More law firms than ever are considering listing on the stock market in order to raise funds, according to a new survey of finance directors at the U.K. top 100 law firms.

The research, conducted by Thomson Reuters, found that one-fifth of finance directors at the U.K.’s 100 largest law firms would now consider an initial public offering, compared with just 4 percent in 2013-14.

The research also shows that the percentage of finance directors who would consider private equity investment as a source of funding tripled last year to 24 percent, up from 8 percent in 2015-16.

Last week, Knights announced that it will become the fifth U.K. law firm to list on London’s AIM market, with a float set for later this month. Gateley was the first to do so in 2015, followed by Gordon Dadds and Keystone in 2017. Rosenblatt listed earlier this year.

“If you need to move or are thinking of a step change and investing and expanding offices or lawyers, capital has to come from somewhere,” said White & Case London-based capital markets partner Jonathan Parry. “Either partners can put their hands in their pockets or the firm can take out debt, but following the King & Wood Mallesons and Dewey & LeBoeuf controversies, there is possibly a reluctance to become too indebted. The other option is to get external equity via an IPO.”

In the U.K., professional investors and nonlawyers are allowed to hold equity stakes in law firms. In the U.S. this is still not possible—despite decades of debate on law firm ownership rules.

Jomati Consultants principal Tony Williams agreed but said that, generally, law firm access to capital is not a constraining factor. “They are able to borrow and they are able to borrow more cheaply. Whether you need to float to do it, I remain doubtful,” he said.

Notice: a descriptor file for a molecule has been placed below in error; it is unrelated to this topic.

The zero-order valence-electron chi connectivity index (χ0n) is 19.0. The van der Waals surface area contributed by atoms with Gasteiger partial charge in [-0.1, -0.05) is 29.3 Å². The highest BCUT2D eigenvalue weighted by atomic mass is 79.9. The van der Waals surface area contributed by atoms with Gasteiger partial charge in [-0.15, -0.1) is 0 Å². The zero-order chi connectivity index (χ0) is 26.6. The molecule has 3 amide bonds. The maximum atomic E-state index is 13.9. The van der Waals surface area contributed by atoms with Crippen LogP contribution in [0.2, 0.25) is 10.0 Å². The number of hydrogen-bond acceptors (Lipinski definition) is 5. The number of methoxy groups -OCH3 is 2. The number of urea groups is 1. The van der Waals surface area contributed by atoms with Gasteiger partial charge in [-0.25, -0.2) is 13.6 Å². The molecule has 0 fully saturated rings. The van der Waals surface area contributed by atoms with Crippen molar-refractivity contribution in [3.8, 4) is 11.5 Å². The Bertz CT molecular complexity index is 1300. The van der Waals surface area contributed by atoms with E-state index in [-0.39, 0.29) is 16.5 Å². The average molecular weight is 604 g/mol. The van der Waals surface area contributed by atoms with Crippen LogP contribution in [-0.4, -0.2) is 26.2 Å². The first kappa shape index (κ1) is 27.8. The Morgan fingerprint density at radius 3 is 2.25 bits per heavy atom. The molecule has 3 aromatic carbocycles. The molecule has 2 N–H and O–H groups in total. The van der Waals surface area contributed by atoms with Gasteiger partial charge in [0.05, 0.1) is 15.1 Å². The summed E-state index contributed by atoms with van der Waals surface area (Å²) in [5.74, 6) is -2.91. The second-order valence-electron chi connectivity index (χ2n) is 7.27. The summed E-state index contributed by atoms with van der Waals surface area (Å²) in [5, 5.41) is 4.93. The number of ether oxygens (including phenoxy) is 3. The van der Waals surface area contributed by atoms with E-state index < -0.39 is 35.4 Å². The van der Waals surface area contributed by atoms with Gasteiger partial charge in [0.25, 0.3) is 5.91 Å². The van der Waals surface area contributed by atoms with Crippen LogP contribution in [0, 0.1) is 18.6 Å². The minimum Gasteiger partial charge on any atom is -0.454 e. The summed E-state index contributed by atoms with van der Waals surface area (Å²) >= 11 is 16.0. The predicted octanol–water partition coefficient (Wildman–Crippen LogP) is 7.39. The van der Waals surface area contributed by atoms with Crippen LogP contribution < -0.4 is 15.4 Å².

Michael Chissick

Fieldfisher managing partner Michael Chissick, whose firm advised the banks on three of the U.K. law firm IPOs to date—Gateley, Keystone and Rosenblatt— said these listings are shaking up the market.

“What is happening in the law firm IPO market is really interesting,” he said. “All law firm managing partners need to be keeping an eye on this development. The law firms that have listed to date have made a lot of money and have a war chest to play with. We are watching with interest to see if a bigger player comes to the market.”

To date, Gateley is the only U.K. top 50-ranked firm to float. Samantha Steer, director of large law strategy at Thomson Reuters, said that bigger, international law firms are less likely to list. The partnership model works well for them, she said, as they already have the funding to invest in new technologies and expansion.

White & Case’s Parry added that partners at large firms still enjoy the level of control they have over the running of the business, which could be lost should external investors get involved. And Fieldfisher’s Chissick also expressed doubts about whether the IPO option will work for international law firms.

“The IPOs so far are all smaller U.K. firms,” he said. “I am not aware of any international ones; local bar rules make it very difficult for firms like ours with integrated offices to list because the local bar rules prohibit third parties [from] sharing profits with nonlawyers.”

He noted that a lot of bar rules in continental Europe ban nonlawyers from sharing in firm profits, so they would run afoul of the rules if they allowed an investor or fund manager to share in profits.

“If we can solve the European bar issue then yes, we would be interested, but at the moment we can’t list as a fully integrated European law firm,” Chissick said. “Firms like us will need to watch what is happening with great interest—we can’t afford to have competitors at an advantage.”